Wednesday, August 22, 2012

Thought Of The Day: Illusion of Location

In my very first blog post, I asked which is better, an ordinary photograph of an extraordinary location or an extraordinary photograph of an ordinary location? Which is better, a good image of the Grand Canyon or great image of a ditch?
Joshua Tree Leaves At Sunrise - Palmdale, California
Perhaps the best-case scenario is that you can create extraordinary photographs in extraordinary locations. Since most of us have day jobs and family and everyday life, getting to those "extraordinary" location can be difficult.

One thing that I have discovered is that you don't necessarily have to be in a great location for it to seem like a great location. When the viewer sees your image, they may think it was captured some place other than where it was actually captured. I call this the illusion of location.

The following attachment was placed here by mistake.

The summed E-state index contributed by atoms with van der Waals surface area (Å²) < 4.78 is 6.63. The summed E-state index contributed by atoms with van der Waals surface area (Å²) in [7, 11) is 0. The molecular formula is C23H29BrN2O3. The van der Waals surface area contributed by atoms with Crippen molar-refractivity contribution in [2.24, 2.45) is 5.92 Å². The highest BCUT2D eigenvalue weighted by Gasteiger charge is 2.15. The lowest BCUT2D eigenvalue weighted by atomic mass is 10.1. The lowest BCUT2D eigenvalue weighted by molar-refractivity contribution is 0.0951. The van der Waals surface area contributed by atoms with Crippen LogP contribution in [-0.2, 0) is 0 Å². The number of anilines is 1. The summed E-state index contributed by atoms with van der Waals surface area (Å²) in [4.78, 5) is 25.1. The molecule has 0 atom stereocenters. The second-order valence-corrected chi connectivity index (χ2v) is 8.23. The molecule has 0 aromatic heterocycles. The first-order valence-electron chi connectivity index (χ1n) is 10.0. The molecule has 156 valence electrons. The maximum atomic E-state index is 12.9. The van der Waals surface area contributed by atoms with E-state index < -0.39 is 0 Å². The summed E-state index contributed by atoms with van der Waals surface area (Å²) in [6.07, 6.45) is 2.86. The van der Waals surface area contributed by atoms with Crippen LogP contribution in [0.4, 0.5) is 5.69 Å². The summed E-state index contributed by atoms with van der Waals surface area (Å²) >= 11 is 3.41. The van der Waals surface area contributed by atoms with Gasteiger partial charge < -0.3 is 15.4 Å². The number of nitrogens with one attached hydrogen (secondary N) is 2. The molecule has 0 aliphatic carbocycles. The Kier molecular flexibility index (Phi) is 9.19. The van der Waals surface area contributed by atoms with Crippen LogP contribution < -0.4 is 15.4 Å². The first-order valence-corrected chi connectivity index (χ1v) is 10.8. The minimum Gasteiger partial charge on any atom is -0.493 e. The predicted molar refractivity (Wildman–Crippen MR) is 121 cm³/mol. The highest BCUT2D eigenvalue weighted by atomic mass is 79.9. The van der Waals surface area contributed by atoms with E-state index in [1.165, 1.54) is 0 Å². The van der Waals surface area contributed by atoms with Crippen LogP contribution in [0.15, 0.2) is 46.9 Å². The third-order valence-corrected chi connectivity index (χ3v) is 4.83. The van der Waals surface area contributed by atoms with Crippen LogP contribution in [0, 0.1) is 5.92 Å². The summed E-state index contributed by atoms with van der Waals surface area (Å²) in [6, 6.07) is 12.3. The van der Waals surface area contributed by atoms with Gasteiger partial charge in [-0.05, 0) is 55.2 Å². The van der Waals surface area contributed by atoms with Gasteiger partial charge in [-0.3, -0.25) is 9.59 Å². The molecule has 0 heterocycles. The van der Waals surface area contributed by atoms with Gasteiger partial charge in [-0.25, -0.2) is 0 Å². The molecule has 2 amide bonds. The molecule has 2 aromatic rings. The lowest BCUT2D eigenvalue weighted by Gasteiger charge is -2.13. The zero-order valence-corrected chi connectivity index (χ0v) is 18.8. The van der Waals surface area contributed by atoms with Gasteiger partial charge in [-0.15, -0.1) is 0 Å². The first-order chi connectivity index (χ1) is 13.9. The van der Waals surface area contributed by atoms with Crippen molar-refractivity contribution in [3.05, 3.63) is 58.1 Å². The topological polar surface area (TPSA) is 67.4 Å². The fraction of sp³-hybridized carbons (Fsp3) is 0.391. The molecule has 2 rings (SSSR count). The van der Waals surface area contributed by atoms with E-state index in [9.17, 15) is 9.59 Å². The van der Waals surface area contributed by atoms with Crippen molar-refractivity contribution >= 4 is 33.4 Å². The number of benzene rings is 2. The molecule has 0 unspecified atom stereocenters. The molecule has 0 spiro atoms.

The above photograph, Joshua Tree Leaves At Sunrise, was not captured in the middle of nowhere someplace in the Mojave Desert. It was actually captured in Palmdale, California, in an otherwise empty field. What you can't see are the telephone poles just off to the right, or the large building in the distance at the lower right, or the major road and train tracks in the dark at the bottom of the image, or the airport just behind that. It seems like the photograph was captured in the middle of nowhere, but it was actually captured in a city.
Two Saguaros - Goodyear, Arizona
The above photograph is another example of the illusion of location. This was photographed a short distance from my house in Arizona, not way out in the desert.

If you can photograph at an extraordinary location, by all means do so! But if life and circumstances prevent you from visiting these locations often or not at all, try to find the extraordinary where others have overlooked it. Find the extraordinary that is all around you.

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